South Africa’s economy is under significant pressure and, for a number of reasons, there is little promise that this will change in the near future.
In May this year, the International Monetary Fund (IMF) predicted only 1% growth in 2017, up 0.2 percentage points from their previous prediction of 0.8%.
Despite the economic challenges that businesses face, franchising is one sector that has consistently shown its resilience by performing well, says Dumisani Bengu, head of franchising at Absa.
“As a business model, franchising is very resilient because you are buying an established brand that already has a committed following,” he said.
“South Africans are very brand conscious, they like to know it is a stable brand and that they can rely on the quality.”
Bengu indicated that South African banks think the same way, although it isn’t the only factor considered when granting a loan.
“There a many reasons why a franchise model is appealing to a bank,” said Bengu. “Knowing that the applicant will have a certain number of customers who believe in the brand is just one aspect.
“Established brands also have tried-and-tested processes in the market, they have a mature and honed business model with track records and solid business projections.
“They also offer solid support in the form of training and guidance from experienced people who will guide new franchisees through all the pitfalls. All of this means less risk,” he said.
Because of the resilience of established franchises, banks and financial institutions take a positive view of such companies, Bengu said.
“Existing relationships with certain franchises afford applicants preferential status when applying for finance.”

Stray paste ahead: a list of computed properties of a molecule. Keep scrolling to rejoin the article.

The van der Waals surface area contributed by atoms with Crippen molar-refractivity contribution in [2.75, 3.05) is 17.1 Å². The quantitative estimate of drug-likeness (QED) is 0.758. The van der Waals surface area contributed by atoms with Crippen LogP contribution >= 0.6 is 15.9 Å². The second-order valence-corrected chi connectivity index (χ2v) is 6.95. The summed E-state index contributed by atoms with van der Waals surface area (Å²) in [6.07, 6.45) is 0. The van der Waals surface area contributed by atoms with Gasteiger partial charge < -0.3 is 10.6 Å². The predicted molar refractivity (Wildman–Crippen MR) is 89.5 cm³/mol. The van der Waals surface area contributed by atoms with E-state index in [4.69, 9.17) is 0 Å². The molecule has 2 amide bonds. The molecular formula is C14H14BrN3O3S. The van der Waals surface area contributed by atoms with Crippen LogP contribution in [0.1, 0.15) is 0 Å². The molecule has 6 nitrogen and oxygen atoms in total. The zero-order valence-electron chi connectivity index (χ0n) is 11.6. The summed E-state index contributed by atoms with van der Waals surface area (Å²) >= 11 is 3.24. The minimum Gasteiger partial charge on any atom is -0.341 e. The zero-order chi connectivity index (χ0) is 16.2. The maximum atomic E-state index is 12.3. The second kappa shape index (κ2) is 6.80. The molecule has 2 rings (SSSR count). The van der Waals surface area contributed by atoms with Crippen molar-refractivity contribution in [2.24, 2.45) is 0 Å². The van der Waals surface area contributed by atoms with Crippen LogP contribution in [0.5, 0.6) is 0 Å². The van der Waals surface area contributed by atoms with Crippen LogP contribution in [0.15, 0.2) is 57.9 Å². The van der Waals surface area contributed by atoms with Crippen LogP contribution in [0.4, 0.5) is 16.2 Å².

Looking for a loan
“Banks are in the business of selling money,” said Bengu. “They always have the will to lend money to fund your operations, but they need to be satisfied that their investment is secure.”
According to Bengu, the process starts with the bank assessing your level of risk, exploring questions such as:
- Do you present a creditable prospect to the bank?
- What are your ethical standards in terms of honouring your obligations?
- What kind of credit record do you have?
- If you are unwilling or unable to honour your obligations, what collateral do you have to secure the loan?
Your worthiness as an applicant, however, isn’t just about your credit rating or balance sheet, said Bengu.
“Getting into any business is always an exciting experience, so people are always more likely to rush in without thinking everything through,” he said.
“People need to assess themselves honestly and thoroughly to determine if they are happy to spend an inordinate amount of time running that business. If they aren’t passionate, their business will fail.”